I've been thinking alot about Wendell Berry recently - he seems to be firmly lodged in the indeces of every important work of agricultural (and often cultural) scholarship. He's often the one who said it first, and near always the one who says it best.
It's been a long time, though, since I noticed or remembered that Wendell Berry has a whole 'nother way of talking about what he's talking about. So here are two of them:
The seeds begin abstract as their species,
remote as the name on the sack
they are carried home in: Fayette Seed Company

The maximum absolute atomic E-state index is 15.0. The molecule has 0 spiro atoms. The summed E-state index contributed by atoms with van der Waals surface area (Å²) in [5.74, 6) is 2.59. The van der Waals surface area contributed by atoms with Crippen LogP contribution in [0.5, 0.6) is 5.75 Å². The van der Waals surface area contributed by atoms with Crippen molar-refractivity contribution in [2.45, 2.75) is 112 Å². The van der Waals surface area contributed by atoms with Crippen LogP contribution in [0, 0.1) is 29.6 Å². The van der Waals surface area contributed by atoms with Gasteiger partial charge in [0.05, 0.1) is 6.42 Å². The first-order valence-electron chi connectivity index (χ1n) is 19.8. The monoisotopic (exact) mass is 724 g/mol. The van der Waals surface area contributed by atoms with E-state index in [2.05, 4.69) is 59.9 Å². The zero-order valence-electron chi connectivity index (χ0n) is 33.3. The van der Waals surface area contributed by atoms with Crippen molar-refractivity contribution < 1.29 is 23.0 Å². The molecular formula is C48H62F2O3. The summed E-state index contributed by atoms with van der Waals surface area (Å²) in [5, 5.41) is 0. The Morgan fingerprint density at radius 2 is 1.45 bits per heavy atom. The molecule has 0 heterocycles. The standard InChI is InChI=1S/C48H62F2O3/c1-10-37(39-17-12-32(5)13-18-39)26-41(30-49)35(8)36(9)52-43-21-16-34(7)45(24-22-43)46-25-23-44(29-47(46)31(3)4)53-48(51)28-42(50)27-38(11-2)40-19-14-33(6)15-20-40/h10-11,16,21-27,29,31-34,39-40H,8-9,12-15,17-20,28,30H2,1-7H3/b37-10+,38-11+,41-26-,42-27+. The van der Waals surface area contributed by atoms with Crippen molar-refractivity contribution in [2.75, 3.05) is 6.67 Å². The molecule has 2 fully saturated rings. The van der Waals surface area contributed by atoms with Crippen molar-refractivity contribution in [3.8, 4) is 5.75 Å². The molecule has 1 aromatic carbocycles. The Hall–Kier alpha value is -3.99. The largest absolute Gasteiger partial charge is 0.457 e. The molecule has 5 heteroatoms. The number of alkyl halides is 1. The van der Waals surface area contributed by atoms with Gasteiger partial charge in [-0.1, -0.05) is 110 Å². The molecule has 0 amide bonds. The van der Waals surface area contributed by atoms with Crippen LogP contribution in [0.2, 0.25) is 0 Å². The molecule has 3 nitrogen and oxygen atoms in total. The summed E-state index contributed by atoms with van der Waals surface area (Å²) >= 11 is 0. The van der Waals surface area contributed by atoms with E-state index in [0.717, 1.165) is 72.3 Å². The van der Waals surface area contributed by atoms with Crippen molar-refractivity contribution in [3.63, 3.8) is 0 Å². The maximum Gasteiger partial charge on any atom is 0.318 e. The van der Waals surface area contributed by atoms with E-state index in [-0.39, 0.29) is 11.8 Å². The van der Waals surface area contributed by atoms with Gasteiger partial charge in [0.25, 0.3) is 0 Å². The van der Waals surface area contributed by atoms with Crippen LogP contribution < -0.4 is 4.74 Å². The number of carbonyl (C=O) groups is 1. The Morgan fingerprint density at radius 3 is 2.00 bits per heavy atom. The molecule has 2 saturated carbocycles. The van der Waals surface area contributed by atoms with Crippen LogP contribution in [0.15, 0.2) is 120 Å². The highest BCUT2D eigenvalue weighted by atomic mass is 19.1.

Corner of Vine and Rose. But the sower
going forth to sow sets foot
into time to come, the seeds falling
on his own place. He has prepared a way
for his life to come to him, if it will.
Like a tree, he has given roots
to the earth, and stands free.
The Wish to Be Generous
All that I serve will die, all my delights,
the flesh kindled from my flesh, garden and field,
the silent lilies standing in the woods,
the woods, the hill, the whole earth, all
will burn in man's evil, or dwindle
in its own age. Let the world bring on me
the sleep of darkness without stars, so I may know
my little light taken from me into the seed
of the beginning and the end, so I may bow
to mystery, and take my stand on the earth
like a tree in a field, passing without haste
or regret toward what will be, my life
a patient willing descent into the grass.
both from Farming: A Hand Book (1970)